On 9 October, the French Republic was in a state of complete turmoil to welcome, in front of the television cameras, the hostage Sophie Pétronin, freed the day before by jihadists from North Mali.
The aid worker had been kidnapped on 24 December 2016 by a group linked to Al-Qaeda. France had sent a private jet to bring the Franco-Swiss to the Villacoublay base as quickly as possible. This is, in the Paris region, the airport of the French army, which had, throughout 2016, begged Mrs Pétronin in vain to leave Gao (a town located on the Niger River, 1100 kms north-east of Bamako), because of the very high risk she ran of one day becoming a hostage to a jihadist group.
The President of the French Republic, who is a man whose diary is not exactly empty, had decided to come in person to welcome the former hostage on the tarmac. A presidential address had even been announced and a lectern set up.
In the end, Emmanuel Macron decided not to speak. Was he annoyed by the fact that Mme Pétronin did not have a word of thanks for France, which had organised her repatriation – very costly in every sense of the word?
Had he been irritated by the indulgent comments that Meriem (for this was the new name Mme Pétronin chose for herself after her conversion to Islam) had made about the jihadists just after her liberation? For her, they are fighters like the others, who pursue a war like the others. The former hostage did not tell us whether or not it was a just war.
Contemplating on our television screens this empty presidential desk, this silent head of state, standing alone on the tarmac, away from the reunion, it was an embarrassment, for Emmanuel Macron, and for ourselves. The scene was so far removed from the evidence of a General de Gaulle welcoming at the Gare de l’Est train station the resistance fighters who had survived the hell of Ravensbrück, those women who had risked their lives to liberate France from Nazi occupation.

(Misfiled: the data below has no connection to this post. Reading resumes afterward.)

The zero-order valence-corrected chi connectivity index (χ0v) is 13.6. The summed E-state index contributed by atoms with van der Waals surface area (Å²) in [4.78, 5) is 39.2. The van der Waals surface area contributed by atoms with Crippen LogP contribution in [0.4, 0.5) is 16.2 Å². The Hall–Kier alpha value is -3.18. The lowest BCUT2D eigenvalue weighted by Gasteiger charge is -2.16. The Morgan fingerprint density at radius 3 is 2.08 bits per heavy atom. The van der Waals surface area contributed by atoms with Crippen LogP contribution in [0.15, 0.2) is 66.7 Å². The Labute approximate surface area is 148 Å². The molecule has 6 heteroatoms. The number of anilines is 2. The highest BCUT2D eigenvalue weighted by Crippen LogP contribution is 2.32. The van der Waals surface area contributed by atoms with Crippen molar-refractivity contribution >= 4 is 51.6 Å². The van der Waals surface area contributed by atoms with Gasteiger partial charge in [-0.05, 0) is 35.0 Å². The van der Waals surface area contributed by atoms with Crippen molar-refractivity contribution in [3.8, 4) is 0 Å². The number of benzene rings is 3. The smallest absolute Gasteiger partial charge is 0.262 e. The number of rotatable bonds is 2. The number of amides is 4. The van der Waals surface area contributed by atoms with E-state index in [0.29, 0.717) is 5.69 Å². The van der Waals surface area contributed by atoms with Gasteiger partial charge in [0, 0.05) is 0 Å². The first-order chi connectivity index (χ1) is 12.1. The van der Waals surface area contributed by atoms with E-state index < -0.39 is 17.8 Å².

Because of the symbolic charge of his function, when the Head of State goes somewhere and his visit is announced and then televised, we are dealing with a sort of republican ceremony. That of the 9 October in Villacoublay did not leave us with beautiful memories, only a little disgust.
Emmanuel Macron is not, it is true, the only one responsible. He was content to resume a ritual that Jacques Chirac had invented and that Nicolas Sarkozy and François Hollande took over after him. On May 5 1988, Prime Minister Jacques Chirac, accompanied by his Interior Minister Charles Pasqua, went to Villacoublay to welcome hostages Jean-Paul Kauffmann, Marcel Carton and Marcel Fontaine (a journalist and two officials from the French Embassy in Beirut), who had just been pulled out of the clutches of Hezbollah by Pasqua’s secret diplomacy.
Secretly, political concessions had been made and tens of millions of francs had been discreetly paid (not without a small retro-commission having been arranged for Jean-Charles Mariani, the special negotiator of the Minister of the Interior).
This was surprising because Charles Pasqua presented himself as an uncompromising minister. Two months earlier, he had cried out: “I’m going to terrorise the terrorists!” The reality is that he ended up negotiating with them, in the hope of creating a juicy media stunt, before the second round of the presidential election of May 8 1988, when candidate Chirac needed to catch up with candidate Mitterrand at the ballot box.
But the manoeuvre did not work, and Mitterrand was re-elected, eight points ahead of Chirac. Chirac’s mistake (which he repeated when he became president) was to put terrorists on a pedestal as high as that of a head of state or government of a large democratic country. They seemed to be negotiating almost as equals with a permanent member of the Security Council.
The terrorists had very quickly understood the message: take the French hostage, it will first give you notoriety and then a lot of money. The British don’t have that problem. Their healthy rule is never to get involved in blackmail. They don’t pay ransoms, because they know that the money paid will be used by terrorists to buy new weapons, and to take other Britons hostage.
To free the French, the government will always keep its options open, between special forces operations and discreet negotiations. But let’s renounce once and for all the counterproductive ritual of the presidential hostage reception!
This article was first published in Le Figaro.